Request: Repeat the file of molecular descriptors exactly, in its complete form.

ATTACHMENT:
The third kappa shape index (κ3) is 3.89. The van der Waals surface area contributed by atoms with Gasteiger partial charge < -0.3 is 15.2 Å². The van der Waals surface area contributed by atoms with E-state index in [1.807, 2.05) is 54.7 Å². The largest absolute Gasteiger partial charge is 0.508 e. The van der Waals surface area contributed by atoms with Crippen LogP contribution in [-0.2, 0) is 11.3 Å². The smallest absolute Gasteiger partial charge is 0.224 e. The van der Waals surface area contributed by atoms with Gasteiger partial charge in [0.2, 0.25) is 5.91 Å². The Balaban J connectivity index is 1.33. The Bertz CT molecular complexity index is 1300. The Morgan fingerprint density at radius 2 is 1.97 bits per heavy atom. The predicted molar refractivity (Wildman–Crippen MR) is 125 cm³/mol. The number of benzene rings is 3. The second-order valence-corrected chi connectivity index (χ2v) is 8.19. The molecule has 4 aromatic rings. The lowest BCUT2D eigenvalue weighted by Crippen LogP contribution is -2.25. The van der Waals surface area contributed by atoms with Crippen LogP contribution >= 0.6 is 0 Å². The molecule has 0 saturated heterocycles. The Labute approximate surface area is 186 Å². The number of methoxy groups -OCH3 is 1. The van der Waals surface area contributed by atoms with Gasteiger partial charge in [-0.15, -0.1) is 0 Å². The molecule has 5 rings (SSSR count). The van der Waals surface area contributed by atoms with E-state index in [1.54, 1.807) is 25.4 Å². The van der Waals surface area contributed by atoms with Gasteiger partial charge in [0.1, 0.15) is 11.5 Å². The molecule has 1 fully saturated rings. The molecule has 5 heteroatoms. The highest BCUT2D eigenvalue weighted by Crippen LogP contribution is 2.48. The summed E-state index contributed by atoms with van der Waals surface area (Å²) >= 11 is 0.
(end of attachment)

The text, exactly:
The third kappa shape index (κ3) is 3.89. The van der Waals surface area contributed by atoms with Gasteiger partial charge < -0.3 is 15.2 Å². The van der Waals surface area contributed by atoms with E-state index in [1.807, 2.05) is 54.7 Å². The largest absolute Gasteiger partial charge is 0.508 e. The van der Waals surface area contributed by atoms with Crippen LogP contribution in [-0.2, 0) is 11.3 Å². The smallest absolute Gasteiger partial charge is 0.224 e. The van der Waals surface area contributed by atoms with Gasteiger partial charge in [0.2, 0.25) is 5.91 Å². The Balaban J connectivity index is 1.33. The Bertz CT molecular complexity index is 1300. The Morgan fingerprint density at radius 2 is 1.97 bits per heavy atom. The predicted molar refractivity (Wildman–Crippen MR) is 125 cm³/mol. The number of benzene rings is 3. The second-order valence-corrected chi connectivity index (χ2v) is 8.19. The molecule has 4 aromatic rings. The lowest BCUT2D eigenvalue weighted by Crippen LogP contribution is -2.25. The van der Waals surface area contributed by atoms with Crippen LogP contribution >= 0.6 is 0 Å². The molecule has 0 saturated heterocycles. The Labute approximate surface area is 186 Å². The number of methoxy groups -OCH3 is 1. The van der Waals surface area contributed by atoms with Gasteiger partial charge in [-0.15, -0.1) is 0 Å². The molecule has 5 rings (SSSR count). The van der Waals surface area contributed by atoms with E-state index in [1.54, 1.807) is 25.4 Å². The van der Waals surface area contributed by atoms with Gasteiger partial charge in [0.1, 0.15) is 11.5 Å². The molecule has 1 fully saturated rings. The molecule has 5 heteroatoms. The highest BCUT2D eigenvalue weighted by Crippen LogP contribution is 2.48. The summed E-state index contributed by atoms with van der Waals surface area (Å²) >= 11 is 0.